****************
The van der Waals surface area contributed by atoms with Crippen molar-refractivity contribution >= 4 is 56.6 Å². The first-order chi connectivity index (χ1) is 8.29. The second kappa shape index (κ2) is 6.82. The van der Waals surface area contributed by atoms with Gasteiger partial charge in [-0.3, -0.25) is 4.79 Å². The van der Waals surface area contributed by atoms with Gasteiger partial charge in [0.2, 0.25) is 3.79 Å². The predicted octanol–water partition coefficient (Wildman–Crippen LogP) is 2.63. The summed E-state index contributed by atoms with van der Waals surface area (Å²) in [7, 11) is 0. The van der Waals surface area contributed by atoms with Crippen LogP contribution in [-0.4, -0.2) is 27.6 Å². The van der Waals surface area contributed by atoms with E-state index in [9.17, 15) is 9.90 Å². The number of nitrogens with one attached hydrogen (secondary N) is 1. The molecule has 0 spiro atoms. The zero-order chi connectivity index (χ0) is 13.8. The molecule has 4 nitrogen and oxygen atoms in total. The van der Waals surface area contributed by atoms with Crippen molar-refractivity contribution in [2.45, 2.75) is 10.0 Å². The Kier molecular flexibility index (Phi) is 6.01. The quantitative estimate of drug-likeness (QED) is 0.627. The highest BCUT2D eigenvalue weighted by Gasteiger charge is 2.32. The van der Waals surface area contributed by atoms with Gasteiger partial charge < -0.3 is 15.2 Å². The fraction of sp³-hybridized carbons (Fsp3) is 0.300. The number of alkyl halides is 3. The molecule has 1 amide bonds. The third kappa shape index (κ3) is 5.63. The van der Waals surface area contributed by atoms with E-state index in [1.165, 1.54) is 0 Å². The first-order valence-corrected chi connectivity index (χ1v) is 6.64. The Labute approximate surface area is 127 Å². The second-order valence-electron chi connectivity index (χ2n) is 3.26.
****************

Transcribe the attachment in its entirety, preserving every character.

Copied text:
The van der Waals surface area contributed by atoms with Crippen molar-refractivity contribution >= 4 is 56.6 Å². The first-order chi connectivity index (χ1) is 8.29. The second kappa shape index (κ2) is 6.82. The van der Waals surface area contributed by atoms with Gasteiger partial charge in [-0.3, -0.25) is 4.79 Å². The van der Waals surface area contributed by atoms with Gasteiger partial charge in [0.2, 0.25) is 3.79 Å². The predicted octanol–water partition coefficient (Wildman–Crippen LogP) is 2.63. The summed E-state index contributed by atoms with van der Waals surface area (Å²) in [7, 11) is 0. The van der Waals surface area contributed by atoms with Crippen LogP contribution in [-0.4, -0.2) is 27.6 Å². The van der Waals surface area contributed by atoms with E-state index in [9.17, 15) is 9.90 Å². The number of nitrogens with one attached hydrogen (secondary N) is 1. The molecule has 0 spiro atoms. The zero-order chi connectivity index (χ0) is 13.8. The molecule has 4 nitrogen and oxygen atoms in total. The van der Waals surface area contributed by atoms with Crippen molar-refractivity contribution in [2.45, 2.75) is 10.0 Å². The Kier molecular flexibility index (Phi) is 6.01. The quantitative estimate of drug-likeness (QED) is 0.627. The highest BCUT2D eigenvalue weighted by Gasteiger charge is 2.32. The van der Waals surface area contributed by atoms with Gasteiger partial charge < -0.3 is 15.2 Å². The fraction of sp³-hybridized carbons (Fsp3) is 0.300. The number of alkyl halides is 3. The molecule has 1 amide bonds. The third kappa shape index (κ3) is 5.63. The van der Waals surface area contributed by atoms with E-state index in [1.165, 1.54) is 0 Å². The first-order valence-corrected chi connectivity index (χ1v) is 6.64. The Labute approximate surface area is 127 Å². The second-order valence-electron chi connectivity index (χ2n) is 3.26.